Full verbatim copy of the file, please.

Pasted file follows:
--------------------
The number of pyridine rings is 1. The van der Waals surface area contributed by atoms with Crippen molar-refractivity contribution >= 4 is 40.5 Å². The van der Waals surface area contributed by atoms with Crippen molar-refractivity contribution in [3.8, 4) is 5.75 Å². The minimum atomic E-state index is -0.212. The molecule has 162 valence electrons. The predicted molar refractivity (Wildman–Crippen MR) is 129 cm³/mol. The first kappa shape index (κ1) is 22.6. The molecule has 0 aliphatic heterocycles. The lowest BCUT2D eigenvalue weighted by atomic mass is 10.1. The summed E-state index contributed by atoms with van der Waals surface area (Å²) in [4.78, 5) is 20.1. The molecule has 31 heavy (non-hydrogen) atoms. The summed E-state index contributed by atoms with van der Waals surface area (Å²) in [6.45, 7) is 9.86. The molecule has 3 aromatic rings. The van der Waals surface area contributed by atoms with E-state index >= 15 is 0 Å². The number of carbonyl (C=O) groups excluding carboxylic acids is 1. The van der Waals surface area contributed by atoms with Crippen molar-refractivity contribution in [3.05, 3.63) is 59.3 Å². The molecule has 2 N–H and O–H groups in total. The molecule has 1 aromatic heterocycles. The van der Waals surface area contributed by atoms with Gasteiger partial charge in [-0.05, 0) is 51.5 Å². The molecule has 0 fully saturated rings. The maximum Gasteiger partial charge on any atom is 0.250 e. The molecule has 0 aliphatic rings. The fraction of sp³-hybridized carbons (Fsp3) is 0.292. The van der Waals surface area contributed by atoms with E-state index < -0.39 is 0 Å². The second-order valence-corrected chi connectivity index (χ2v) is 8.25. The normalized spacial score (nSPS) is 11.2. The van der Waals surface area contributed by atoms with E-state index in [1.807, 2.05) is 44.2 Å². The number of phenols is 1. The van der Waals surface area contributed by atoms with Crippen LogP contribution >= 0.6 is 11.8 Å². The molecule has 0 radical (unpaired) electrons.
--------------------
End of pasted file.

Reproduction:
The number of pyridine rings is 1. The van der Waals surface area contributed by atoms with Crippen molar-refractivity contribution >= 4 is 40.5 Å². The van der Waals surface area contributed by atoms with Crippen molar-refractivity contribution in [3.8, 4) is 5.75 Å². The minimum atomic E-state index is -0.212. The molecule has 162 valence electrons. The predicted molar refractivity (Wildman–Crippen MR) is 129 cm³/mol. The first kappa shape index (κ1) is 22.6. The molecule has 0 aliphatic heterocycles. The lowest BCUT2D eigenvalue weighted by atomic mass is 10.1. The summed E-state index contributed by atoms with van der Waals surface area (Å²) in [4.78, 5) is 20.1. The molecule has 31 heavy (non-hydrogen) atoms. The summed E-state index contributed by atoms with van der Waals surface area (Å²) in [6.45, 7) is 9.86. The molecule has 3 aromatic rings. The van der Waals surface area contributed by atoms with E-state index >= 15 is 0 Å². The number of carbonyl (C=O) groups excluding carboxylic acids is 1. The van der Waals surface area contributed by atoms with Crippen molar-refractivity contribution in [3.05, 3.63) is 59.3 Å². The molecule has 2 N–H and O–H groups in total. The molecule has 1 aromatic heterocycles. The van der Waals surface area contributed by atoms with Gasteiger partial charge in [-0.05, 0) is 51.5 Å². The molecule has 0 fully saturated rings. The maximum Gasteiger partial charge on any atom is 0.250 e. The molecule has 0 aliphatic rings. The fraction of sp³-hybridized carbons (Fsp3) is 0.292. The van der Waals surface area contributed by atoms with E-state index < -0.39 is 0 Å². The second-order valence-corrected chi connectivity index (χ2v) is 8.25. The normalized spacial score (nSPS) is 11.2. The van der Waals surface area contributed by atoms with E-state index in [1.807, 2.05) is 44.2 Å². The number of phenols is 1. The van der Waals surface area contributed by atoms with Crippen LogP contribution >= 0.6 is 11.8 Å². The molecule has 0 radical (unpaired) electrons.